• How do you explain the Nephalites in verse 4 with your Sethite interpretation?

          • “Then they presented the Israelites with a discouraging report of the land they had investigated, saying, “The land that we passed through to investigate is a land that devours its inhabitants. All the people we saw there are of great stature.
            We even saw the Nephilim there (the descendants of Anak came from the Nephilim), and we seemed liked grasshoppers both to ourselves and to them.” (Num 13:32-33)

            The Nephilim were men of great stature…height or breadth. They were either very tall or very wide or maybe both.

        • Charles,

          Showing that the Nephalites appear elsewhere doesn’t really address my objection. The passage above draws a connection between the union of the sons of God and the daughters of men.

          ‘In those days, and for some time after, giant Nephilites lived on the earth, for whenever the sons of God had intercourse with women, they gave birth to children who became the heroes and famous warriors of ancient times.’

          It doesn’t really make sense that whenever a righteous descendent of Seth had union with a woman of Cain’s line, a giant was born.

          • Thomas,

            Nephilim….from the root ‘nephal’, meaning “he fell” or fallen ones.

            The result of the unlawful union of the Sethites with Cain’s posterity produced fallen ones or those who would fall away.

  22. Craig H Robinson says:

    I believe John Sailhamer gives the best explanation of these verses in “The Pentateuch as Narrative.” p. 120-122.

    Beyond that, looking closely at the Hebrew, I believe that there may be a couple of small parallel chiastic structures imbedded into the text that may help us in our understanding of the author’s intent. Translating woodenly:

    verse 2:
    A. They saw
    B. Sons of God
    B. Daughters of men
    A. that they were beautiful

    verse 4:
    A. They went
    B. Sons of God
    B. to daughters of men
    A. and they bore to them

  23. It’s easy to see that if the Sethites, who had taken for themselves the name of God, and were therefore called sons of God, had become attracted to Cain’s posterity and took them as wives that the result would be the Nephilim or fallen ones (apostate). The result of that unlawful union produced mighty warriors and famous men. Those children, instead taking for themselves, as their fathers did, to be called sons of God, a spiritual people, became a wordly people. Thus, God brought the flood upon them all.

    • Hi, Charles,

      Respectfully, I still find your interpretation to be disatisfying. To define the Nephalim as merely apostates doesn’t seem to do justice to how it is used in this passage. When it says,

      “The Nephilim were on the earth in those days—and also afterward— […]. They were the heroes of old, men of renown,” (NIV)

      it doesn’t seem like it is talking about mere apostates. For one, it seems to be setting a limit of time to the existence of the Nephalim. Second, it describes them as being extraordinary men. Why would it follow that these apostates have such outstanding children?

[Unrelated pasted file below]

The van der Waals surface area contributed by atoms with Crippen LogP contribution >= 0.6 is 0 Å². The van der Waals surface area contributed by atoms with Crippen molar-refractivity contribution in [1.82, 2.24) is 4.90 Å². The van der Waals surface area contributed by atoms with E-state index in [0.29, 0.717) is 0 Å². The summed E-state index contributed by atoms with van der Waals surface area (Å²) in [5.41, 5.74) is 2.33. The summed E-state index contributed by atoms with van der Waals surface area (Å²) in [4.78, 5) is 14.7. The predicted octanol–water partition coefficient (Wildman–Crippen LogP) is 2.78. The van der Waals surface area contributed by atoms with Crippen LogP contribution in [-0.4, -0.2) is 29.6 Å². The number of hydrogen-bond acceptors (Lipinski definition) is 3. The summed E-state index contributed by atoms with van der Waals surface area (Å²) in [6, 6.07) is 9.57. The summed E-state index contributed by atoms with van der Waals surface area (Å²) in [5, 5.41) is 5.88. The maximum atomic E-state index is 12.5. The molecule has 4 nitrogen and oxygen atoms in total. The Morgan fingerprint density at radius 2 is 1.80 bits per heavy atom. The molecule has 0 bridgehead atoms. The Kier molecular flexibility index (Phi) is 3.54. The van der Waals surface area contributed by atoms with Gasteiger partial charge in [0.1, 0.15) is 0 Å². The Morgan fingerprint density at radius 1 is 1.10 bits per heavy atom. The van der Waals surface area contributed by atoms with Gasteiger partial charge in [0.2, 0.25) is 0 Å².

• Thomas,

        This could get into a long discussion. We could ask about whom the people were who dwelt in the land of Nod (wandering) where Cain dwelt after his banishment from Eden.

        Were these sons and daughters of Adam banished as Cain was or where they just wanderers?

        Cain said:

        “Behold, thou hast driven me out this day from the face of the earth; and from thy face shall I be hid; and I shall be a fugitive and a vagabond in the earth; and it shall come to pass, that every one that findeth me shall slay me.”

        What did Cain understand to be the face of the earth?
        Where those other people “out there” considered to be “from the face of the earth”?

        Cain was afraid to be “out” there hid from the face of the earth and from the face of God.

        It makes me wonder about those wandering people. I get the idea that wanderers get lost. I think the Nephilim were wanderers who wandered from the face of the earth and from God. In other words, they left their first habitation or first estate and thus were hid from the face of God.

        I don’t take mighty warriors and men of renown, “outstanding children”, to be a positive thing as viewed by God, else why bring the flood.

        • The discussion about Cain aside…

          My point is not whether the “heroes of old, men of renown” were good or bad. It’s that the offspring of the sons of God and the daughters of men seemed to be pretty special. This makes sense if the sons of God are angels, as they clearly are in Job. It doesn’t make sense, imo, if they are the descendents of Seth.

          • Thomas,

            If it makes sense to you that the sons of God in Genesis 6 are angels (messengers) in heaven who metamorphosis into men and marry and have kids with mortals then go with it.

  24. I have always loved these verses for their wonder and mystery. It certainly allows for the imagination to run wild. I am surprised that no one has mentioned Madeleine L’Engle’s book on this. Title: Many Waters. I loved it as a child and I love it as an adult. Whether you hold to the “Sethite” interpretation, or the Angel one, L’Engle’s book makes a good story.

    • black cat says:

      Agreed! I’m several days behind on my iMonk emails, but I love Madeleine L’Engle’s story. She was a magnificent author, and “Many Waters” is one of my favorites.

  25. Headless Unicorn Guy says:

    It just does not compute.

    Actually, Jeff, that isn’t Robby the Robot from Forbidden Planet.

    That’s the unnamed “Robot model B-9” from Lost in Space.

  26. Brother Bartimaeus says:

    You all make my head hurt.

    Genesis is wisdom literature all about why things are. Why don’t we live for as long as they did way back when? Why was there a historic flood recognized in the transmitted knowledge of several cultures of the time?

    Isn’t the most difficult part that the Nephilites survived the flood? Were they as good swimmers as they were warriors?


  27. Obviously copious amounts of study and consideration led to all of the above. But noone has enunciated the line that I have always thought most believable.
    The ‘Sons of God’ (read Daughters as well) were those who originally lived in Eden. We know that Eve had children there, since God said that He was going to “greatly increase” her pain in childbirth after the fall. There must have actually been many since there appear cities at other locations immediately after the expulsion. The ‘Daughters of Men’ (read Sons as well) were thise born after the expulsion.
    The figure of 120 years is to be read as referring to 120 Jubilee years – the 6000 years of creation.
    The life span of all mankind.